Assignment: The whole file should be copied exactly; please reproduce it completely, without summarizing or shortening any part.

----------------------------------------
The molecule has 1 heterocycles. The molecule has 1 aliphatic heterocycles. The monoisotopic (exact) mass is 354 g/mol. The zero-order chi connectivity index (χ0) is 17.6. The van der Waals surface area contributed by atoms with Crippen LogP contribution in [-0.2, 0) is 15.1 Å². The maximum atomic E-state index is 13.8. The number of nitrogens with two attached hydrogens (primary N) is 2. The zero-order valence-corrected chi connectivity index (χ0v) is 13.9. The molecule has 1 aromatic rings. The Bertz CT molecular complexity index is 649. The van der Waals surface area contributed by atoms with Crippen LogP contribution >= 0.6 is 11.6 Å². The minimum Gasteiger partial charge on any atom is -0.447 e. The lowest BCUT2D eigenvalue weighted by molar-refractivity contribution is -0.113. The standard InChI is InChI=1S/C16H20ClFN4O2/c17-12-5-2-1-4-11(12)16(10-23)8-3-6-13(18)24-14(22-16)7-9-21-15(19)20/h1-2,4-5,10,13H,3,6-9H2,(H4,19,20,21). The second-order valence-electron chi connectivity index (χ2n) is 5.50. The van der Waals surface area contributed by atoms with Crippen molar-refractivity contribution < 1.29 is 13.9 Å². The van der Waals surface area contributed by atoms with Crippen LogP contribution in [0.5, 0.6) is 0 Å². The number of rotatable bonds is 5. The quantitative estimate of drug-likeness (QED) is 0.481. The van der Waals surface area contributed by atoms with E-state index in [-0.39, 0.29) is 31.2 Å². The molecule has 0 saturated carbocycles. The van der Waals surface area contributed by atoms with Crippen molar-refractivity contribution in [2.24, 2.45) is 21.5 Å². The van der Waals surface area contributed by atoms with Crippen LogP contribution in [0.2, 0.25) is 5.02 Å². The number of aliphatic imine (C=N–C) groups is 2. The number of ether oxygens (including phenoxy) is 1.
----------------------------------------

The molecule has 1 heterocycles. The molecule has 1 aliphatic heterocycles. The monoisotopic (exact) mass is 354 g/mol. The zero-order chi connectivity index (χ0) is 17.6. The van der Waals surface area contributed by atoms with Crippen LogP contribution in [-0.2, 0) is 15.1 Å². The maximum atomic E-state index is 13.8. The number of nitrogens with two attached hydrogens (primary N) is 2. The zero-order valence-corrected chi connectivity index (χ0v) is 13.9. The molecule has 1 aromatic rings. The Bertz CT molecular complexity index is 649. The van der Waals surface area contributed by atoms with Crippen LogP contribution >= 0.6 is 11.6 Å². The minimum Gasteiger partial charge on any atom is -0.447 e. The lowest BCUT2D eigenvalue weighted by molar-refractivity contribution is -0.113. The standard InChI is InChI=1S/C16H20ClFN4O2/c17-12-5-2-1-4-11(12)16(10-23)8-3-6-13(18)24-14(22-16)7-9-21-15(19)20/h1-2,4-5,10,13H,3,6-9H2,(H4,19,20,21). The second-order valence-electron chi connectivity index (χ2n) is 5.50. The van der Waals surface area contributed by atoms with Crippen molar-refractivity contribution < 1.29 is 13.9 Å². The van der Waals surface area contributed by atoms with Crippen LogP contribution in [0.5, 0.6) is 0 Å². The number of rotatable bonds is 5. The quantitative estimate of drug-likeness (QED) is 0.481. The van der Waals surface area contributed by atoms with E-state index in [-0.39, 0.29) is 31.2 Å². The molecule has 0 saturated carbocycles. The van der Waals surface area contributed by atoms with Crippen molar-refractivity contribution in [2.24, 2.45) is 21.5 Å². The van der Waals surface area contributed by atoms with Crippen LogP contribution in [0.2, 0.25) is 5.02 Å². The number of aliphatic imine (C=N–C) groups is 2. The number of ether oxygens (including phenoxy) is 1.